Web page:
People in the fishing industry in both southern New Brunswick and Nova Scotia are beginning to worry about the future of the Princess of Acadia ferry.

Much of the seafood sold in Saint John restaurants comes from the Bay of Fundy and is transported to the city by the ferry.

However, concern over the status of the ferry is growing and people are questioning how much longer it will be able to stay afloat.

Those in the business of selling seafood worry that if the ferry shuts down, the quality of the product will be at risk.

“I mean, if they’re going to pack it on a transport truck, it could be the night before, it could sit overnight, it could leave later in the day, received the following day, but on the ferry it is direct, point A to point B,” says seafood company owner Billy Grant.

“I mean, you’re actually getting a day, a better freshness compared to what transport would do.”

Bay Ferries, who owns and operates the Princess of Acadia, says the decision to replace the ferry is one that has to be made by the federal government.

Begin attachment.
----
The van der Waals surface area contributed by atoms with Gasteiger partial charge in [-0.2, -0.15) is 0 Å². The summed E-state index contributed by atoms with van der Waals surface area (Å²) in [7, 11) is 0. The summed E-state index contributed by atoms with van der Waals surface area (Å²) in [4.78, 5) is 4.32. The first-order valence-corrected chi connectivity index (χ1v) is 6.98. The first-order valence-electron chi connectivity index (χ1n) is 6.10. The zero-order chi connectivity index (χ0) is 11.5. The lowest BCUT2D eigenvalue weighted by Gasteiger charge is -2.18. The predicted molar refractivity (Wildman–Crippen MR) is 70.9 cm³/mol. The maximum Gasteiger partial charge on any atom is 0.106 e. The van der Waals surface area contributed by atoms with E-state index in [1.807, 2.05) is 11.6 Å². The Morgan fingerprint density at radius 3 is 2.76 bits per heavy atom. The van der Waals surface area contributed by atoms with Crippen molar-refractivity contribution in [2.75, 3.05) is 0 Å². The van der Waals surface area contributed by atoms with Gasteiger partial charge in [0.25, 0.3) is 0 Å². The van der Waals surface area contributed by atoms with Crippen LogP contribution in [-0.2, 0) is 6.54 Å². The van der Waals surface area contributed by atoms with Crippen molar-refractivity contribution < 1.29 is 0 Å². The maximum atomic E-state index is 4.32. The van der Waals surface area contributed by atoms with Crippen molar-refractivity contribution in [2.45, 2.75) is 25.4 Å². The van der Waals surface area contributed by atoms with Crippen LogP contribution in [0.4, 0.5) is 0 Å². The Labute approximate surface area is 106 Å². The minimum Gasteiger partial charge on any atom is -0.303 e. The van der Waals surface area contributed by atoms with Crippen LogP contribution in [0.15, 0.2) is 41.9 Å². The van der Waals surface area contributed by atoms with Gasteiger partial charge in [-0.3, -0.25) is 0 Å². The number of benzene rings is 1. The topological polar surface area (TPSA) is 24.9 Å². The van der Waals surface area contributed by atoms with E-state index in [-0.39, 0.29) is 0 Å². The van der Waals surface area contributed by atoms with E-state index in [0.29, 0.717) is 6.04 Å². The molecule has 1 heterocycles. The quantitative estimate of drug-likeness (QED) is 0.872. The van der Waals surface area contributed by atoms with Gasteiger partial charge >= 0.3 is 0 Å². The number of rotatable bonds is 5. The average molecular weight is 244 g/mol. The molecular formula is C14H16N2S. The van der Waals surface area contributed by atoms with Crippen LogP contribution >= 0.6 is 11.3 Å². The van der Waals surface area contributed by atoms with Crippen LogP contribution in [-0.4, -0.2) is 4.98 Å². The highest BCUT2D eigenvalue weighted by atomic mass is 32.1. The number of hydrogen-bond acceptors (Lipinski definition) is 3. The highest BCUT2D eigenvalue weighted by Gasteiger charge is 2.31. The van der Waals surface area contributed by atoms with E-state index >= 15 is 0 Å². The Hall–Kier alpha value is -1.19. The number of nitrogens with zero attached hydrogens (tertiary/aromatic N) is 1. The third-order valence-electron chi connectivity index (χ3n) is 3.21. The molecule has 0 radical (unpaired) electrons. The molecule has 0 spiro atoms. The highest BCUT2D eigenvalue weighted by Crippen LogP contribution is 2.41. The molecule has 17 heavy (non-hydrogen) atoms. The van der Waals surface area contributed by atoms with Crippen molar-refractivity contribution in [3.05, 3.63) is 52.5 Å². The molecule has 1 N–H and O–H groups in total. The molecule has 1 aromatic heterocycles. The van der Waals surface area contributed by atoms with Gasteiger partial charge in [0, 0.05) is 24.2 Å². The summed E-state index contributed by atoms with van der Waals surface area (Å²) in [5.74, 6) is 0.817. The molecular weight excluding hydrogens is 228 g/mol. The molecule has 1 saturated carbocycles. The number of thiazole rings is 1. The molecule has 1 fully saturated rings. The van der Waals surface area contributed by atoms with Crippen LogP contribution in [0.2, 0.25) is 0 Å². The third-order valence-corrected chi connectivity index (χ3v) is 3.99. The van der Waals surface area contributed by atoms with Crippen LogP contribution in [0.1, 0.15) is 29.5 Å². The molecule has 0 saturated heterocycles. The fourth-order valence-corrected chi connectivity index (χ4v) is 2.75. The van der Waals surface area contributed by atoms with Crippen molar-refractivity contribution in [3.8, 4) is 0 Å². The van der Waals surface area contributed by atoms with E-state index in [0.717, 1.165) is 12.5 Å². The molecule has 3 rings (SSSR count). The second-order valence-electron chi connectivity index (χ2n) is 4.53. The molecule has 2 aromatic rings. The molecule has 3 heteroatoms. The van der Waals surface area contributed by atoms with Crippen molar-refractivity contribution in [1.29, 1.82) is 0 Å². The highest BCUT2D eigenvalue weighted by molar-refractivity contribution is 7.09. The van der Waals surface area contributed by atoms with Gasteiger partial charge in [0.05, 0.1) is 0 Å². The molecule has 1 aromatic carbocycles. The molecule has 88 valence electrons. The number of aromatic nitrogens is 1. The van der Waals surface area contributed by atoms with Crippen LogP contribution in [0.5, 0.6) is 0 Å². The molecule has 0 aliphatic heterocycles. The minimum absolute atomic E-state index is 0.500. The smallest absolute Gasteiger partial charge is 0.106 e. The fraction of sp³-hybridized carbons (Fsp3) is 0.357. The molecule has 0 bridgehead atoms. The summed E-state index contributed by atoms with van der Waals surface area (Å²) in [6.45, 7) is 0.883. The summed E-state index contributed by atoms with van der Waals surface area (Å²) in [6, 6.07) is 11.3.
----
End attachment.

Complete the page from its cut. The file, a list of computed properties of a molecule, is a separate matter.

Officials with the company wouldn’t say whether they’re making a recommendation to the government, but they do say the ferry is up to sailing standards and is safe to be on the water.

Ted Weaire is a general manager at Cooke Aquaculture, which provides marine and fishing supplies across the Maritimes. He says, in peak season, the ferry is a vital part in transferring their products.

“We’re very dependent on the ferry itself,” says Weaire. “It needs to run on a consistent basis so we can meet the demand on both sides of the bay.”

The ferry doesn’t just serve businesses on either side of the bay; it also plays a significant role in New Brunswick and Nova Scotia tourism.

“I think it’s a key player for both sides, with tourism, business and economic development,” says Liberal MLA Rick Doucet. “It’s been there, it’s served the areas quite well. I think it’s important we maintain it.”

Doucet says a strategy has to be put in place, for both the short and long term, to keep the ferry afloat.

With files from CTV Atlantic's Ashley Dunbar